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Okayafrica's 2015 Holiday Gift Guide

The year's best streetwear, accessories, books and more from Africa and the Diaspora

Top Left to Right: 'Africa39: New Writing from Africa South of the Sahara; STREETCHIEF; Modern Pharaoh; Mizizi. Bottom Left to Right: Caven Etomi; Fanm Djanm; Ikire Jones; Chimamanda Ngozi Adichie's 'We Should All Be Feminists.'

Throughout the year, we here at Okayafrica have spotlighted hundreds of small business owners and creatives making outstanding strides in fashion, film, art and beyond. With the holiday season upon us, what better time to delve deeper into these entrepreneurs' one-of-a-kind works than now?

See OkayAfrica's 2019 #BuyBlack Black Friday holiday shopping guide here

We've rounded up the best and brightest brands and products guaranteed to eliminate any last-minute shopping crises and elevate one's gift-giving game. The creators behind these picks selection hail from all over; their signature styles as distinct as their home bases, representing cities like Monrovia, Brooklyn, London, Abidjan and Washington D.C. So, it's safe to say that there's something for just about everyone on your holiday gift list. Browse through our entire guide for some overall inspiration or head straight to a particular category by clicking below.

Books

Apparel

Accessories, Shoes & Beauty

Art & Home Decor



BOOKS

Fairytales For Lost Children –Diriye Osman

In 2014, Somali-born short story writer, essayist, critic and visual artist Diriye Osman became the first African to win a Polari First Book Prize (the UK prize awarded to a British author whose debut book explores the LGBT experience.) Osman’s Fairytales For Lost Children tell the stories of young, gay and lesbian Somalis as they navigate matters of family, identity and the immigrant experience in Kenya, Somalia and South London.

 

The Pack –Paul Louise-Julie

New York-based French-Caribbean illustrator and author Paul Louise-Julie’s African mythology comic series debuted earlier this year with an issue about a group of ancient Egyptian werewolves. Louise-Julie, who also has an African-inspired futuristic space opera in the works, says he plans to release part three of The Pack’s Egyptian saga soon.

 

Africa 39: New Writing from Africa South of the Sahara –Edited by Ellah Wakatama Allfrey

Africa 39 brings together short stories from 39 writers under the age of 40 from sub-Saharan Africa and the Diaspora. The project was launched at the Port Harcourt Book Festival in October 2014. The anthology includes selections by Chimamanda Ngozi Adichie, Dinaw Mengestu, Taiye Selasi, Lola Shoneyin and an introduction by Wole Soyinka.

 


The Groundnut –Duval Timothy, Folayemi Brown and Jacob Fodio Todd

Duval Timothy, Folayemi Brown and Fodio Todd are the longtime friends behind the South London-based food platform and supper club known as The Groundnut. This year, the trio shared over 60 of their favorite contemporary African recipes in a self-titled cookbook.


The Fishermen –Chigozie Obioma

Set in a Nigerian town in the mid 1990’s, The Fishermen centers on a Cain and Abel-esque story of four brothers whose encounter with a volatile local madman leads to a mystic prophecy and a momentous, tragic event. “Awesome in the true sense of the word: crackling with life, freighted with death, vertiginous both in its style and in the elemental power of its story,” Man Booker Prize-winning author Eleanor Catton writes about the book. “Few novels deserve to be called 'mythic,' but Chigozie Obioma's The Fishermen is certainly one of them. A truly magnificent debut."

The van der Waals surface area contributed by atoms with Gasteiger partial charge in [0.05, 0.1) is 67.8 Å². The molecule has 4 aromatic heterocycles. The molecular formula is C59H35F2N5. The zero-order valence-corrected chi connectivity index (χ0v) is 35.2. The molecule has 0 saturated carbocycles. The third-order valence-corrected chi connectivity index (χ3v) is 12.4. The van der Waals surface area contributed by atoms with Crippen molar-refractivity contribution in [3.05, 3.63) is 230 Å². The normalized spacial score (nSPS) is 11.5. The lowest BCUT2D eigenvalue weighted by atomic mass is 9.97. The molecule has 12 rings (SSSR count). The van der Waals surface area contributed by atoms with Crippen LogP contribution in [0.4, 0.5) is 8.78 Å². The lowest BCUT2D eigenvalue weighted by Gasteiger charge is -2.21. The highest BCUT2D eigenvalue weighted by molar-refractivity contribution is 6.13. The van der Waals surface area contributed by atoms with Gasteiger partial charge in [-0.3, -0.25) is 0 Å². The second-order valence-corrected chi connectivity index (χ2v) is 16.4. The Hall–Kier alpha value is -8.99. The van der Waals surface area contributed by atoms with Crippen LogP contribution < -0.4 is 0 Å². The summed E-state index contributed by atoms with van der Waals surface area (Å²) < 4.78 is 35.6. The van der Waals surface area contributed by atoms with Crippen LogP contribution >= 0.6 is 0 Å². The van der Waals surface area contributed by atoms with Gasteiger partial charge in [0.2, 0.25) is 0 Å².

We Should All Be Feminists –Chimamanda Ngozi Adichie

Chances are you’ve heard the clip of Chimamanda Ngozi Adichie advocating feminism on Beyonce’s track "Flawless." But have you heard the entire speech? Well, the award-winning novelist’s personal essay, which was adapted from her celebrated TEDx talk, is now available in a pocket-sized book. Whether you’ve never heard the speech or you’ve watched it more times than you can count, We Should All Be Feminists deserves a place on everyone’s bookshelf. In fact, Sweden recently made headlines after giving a copy of the manifesto to every 16-year-old student in the country.


Boy, Snow, Bird –Helen Oyeyemi

Highly acclaimed by both critics and readers alike, Nigerian-born British author Helen Oyeyemi's Boy, Snow, Bird presents readers with an unexpected twist on the classic fairy tale Snow White. This intricate story of family secrets lives at the tricky intersection of race, beauty and vanity.

 


The Golden Baobab Tree –Nkiacha Atemnkeng

Encourage your younger loved ones to sharpen their reading skills with this illustrated book written by Cameroonian writer Nkiacha Atemnkeng.

 


The Big Ceremony –Ozi Okaro

Nigerian writer Ozi Okaro wanted to provide children from her homeland with an engaging introduction to the vivid cultural experience that is a traditional Nigerian wedding. So, she pulled double duty penning and illustrating The Big Ceremony to help readers learn more about the customs of their ancestors and their heritage.


Sahara Rocks! –Arnaud Contreras

Sahara Rocks! is the culmination of French author, filmmaker and photographer Arnaud Contreras’ work documenting the Sahara’s dynamic music scene and its tech-savvy youth while traveling alongside artists such as Tinariwen, Bombino and Tamikrest over the course of 15 years. “I want to portray the modernity of young Tuaregs, Arabs, Songhaï, and Moors who share both good and bad news through their social medias accounts and their cell phones,” writes Contreras. “Today’s Saharan music – rock, blues, guitar – is the soundtrack to their wanderings, their parties, their struggles, and the only visa that can permit their culture to cross frontiers." After launching a crowdfunding campaign in 2014, the photobook officially hit shelves in September.

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Collage by Ta'Ron Joyner

I Would Rather Breathe Than Think Outside the Box

South African artists were already working for little to no pay, but the pandemic has unleashed a flood of exploitative work requests right when we need money the most.

This essay is part of OkayAfrica's SA Reframed series, featuring personal writing from some of South Africa's best young writers edited by Verashni Pillay.

On the radio the other day, I heard a small business owner of a costume design company being interviewed and asked how they have managed to: